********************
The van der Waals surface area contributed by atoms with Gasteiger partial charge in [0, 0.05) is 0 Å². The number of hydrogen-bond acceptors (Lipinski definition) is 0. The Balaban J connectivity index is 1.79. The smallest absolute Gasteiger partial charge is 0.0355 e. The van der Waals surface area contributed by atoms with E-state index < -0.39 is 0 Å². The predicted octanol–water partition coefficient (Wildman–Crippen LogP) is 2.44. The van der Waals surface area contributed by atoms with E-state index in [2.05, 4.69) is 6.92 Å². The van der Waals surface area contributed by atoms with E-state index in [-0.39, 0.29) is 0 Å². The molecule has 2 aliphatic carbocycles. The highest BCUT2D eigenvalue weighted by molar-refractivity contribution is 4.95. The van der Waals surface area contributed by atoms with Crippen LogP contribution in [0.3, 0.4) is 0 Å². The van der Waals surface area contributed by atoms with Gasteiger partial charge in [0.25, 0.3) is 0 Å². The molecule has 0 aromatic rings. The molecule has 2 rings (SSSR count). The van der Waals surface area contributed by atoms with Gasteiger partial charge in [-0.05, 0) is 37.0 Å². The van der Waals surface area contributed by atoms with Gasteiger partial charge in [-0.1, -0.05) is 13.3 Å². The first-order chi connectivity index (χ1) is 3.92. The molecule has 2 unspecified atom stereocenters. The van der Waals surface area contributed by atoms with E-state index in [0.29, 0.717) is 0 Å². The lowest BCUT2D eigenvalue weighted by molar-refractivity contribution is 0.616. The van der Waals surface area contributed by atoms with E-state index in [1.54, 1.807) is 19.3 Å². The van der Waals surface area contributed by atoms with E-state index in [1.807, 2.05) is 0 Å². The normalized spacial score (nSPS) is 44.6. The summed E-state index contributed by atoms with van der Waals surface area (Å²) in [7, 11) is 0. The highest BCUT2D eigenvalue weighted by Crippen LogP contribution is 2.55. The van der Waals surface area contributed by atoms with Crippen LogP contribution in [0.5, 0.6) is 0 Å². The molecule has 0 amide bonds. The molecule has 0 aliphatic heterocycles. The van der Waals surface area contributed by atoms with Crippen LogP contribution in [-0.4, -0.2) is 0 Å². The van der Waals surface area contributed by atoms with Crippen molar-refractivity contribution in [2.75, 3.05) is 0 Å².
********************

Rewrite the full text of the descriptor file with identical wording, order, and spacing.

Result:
The van der Waals surface area contributed by atoms with Gasteiger partial charge in [0, 0.05) is 0 Å². The number of hydrogen-bond acceptors (Lipinski definition) is 0. The Balaban J connectivity index is 1.79. The smallest absolute Gasteiger partial charge is 0.0355 e. The van der Waals surface area contributed by atoms with E-state index < -0.39 is 0 Å². The predicted octanol–water partition coefficient (Wildman–Crippen LogP) is 2.44. The van der Waals surface area contributed by atoms with E-state index in [2.05, 4.69) is 6.92 Å². The van der Waals surface area contributed by atoms with E-state index in [-0.39, 0.29) is 0 Å². The molecule has 2 aliphatic carbocycles. The highest BCUT2D eigenvalue weighted by molar-refractivity contribution is 4.95. The van der Waals surface area contributed by atoms with Crippen LogP contribution in [0.3, 0.4) is 0 Å². The van der Waals surface area contributed by atoms with Gasteiger partial charge in [0.25, 0.3) is 0 Å². The molecule has 0 aromatic rings. The molecule has 2 rings (SSSR count). The van der Waals surface area contributed by atoms with Gasteiger partial charge in [-0.05, 0) is 37.0 Å². The van der Waals surface area contributed by atoms with Gasteiger partial charge in [-0.1, -0.05) is 13.3 Å². The first-order chi connectivity index (χ1) is 3.92. The molecule has 2 unspecified atom stereocenters. The van der Waals surface area contributed by atoms with E-state index in [0.29, 0.717) is 0 Å². The lowest BCUT2D eigenvalue weighted by molar-refractivity contribution is 0.616. The van der Waals surface area contributed by atoms with E-state index in [1.54, 1.807) is 19.3 Å². The van der Waals surface area contributed by atoms with E-state index in [1.807, 2.05) is 0 Å². The normalized spacial score (nSPS) is 44.6. The summed E-state index contributed by atoms with van der Waals surface area (Å²) in [7, 11) is 0. The highest BCUT2D eigenvalue weighted by Crippen LogP contribution is 2.55. The van der Waals surface area contributed by atoms with Crippen LogP contribution in [0.5, 0.6) is 0 Å². The molecule has 0 amide bonds. The molecule has 0 aliphatic heterocycles. The van der Waals surface area contributed by atoms with Crippen LogP contribution in [-0.4, -0.2) is 0 Å². The van der Waals surface area contributed by atoms with Crippen molar-refractivity contribution in [2.75, 3.05) is 0 Å².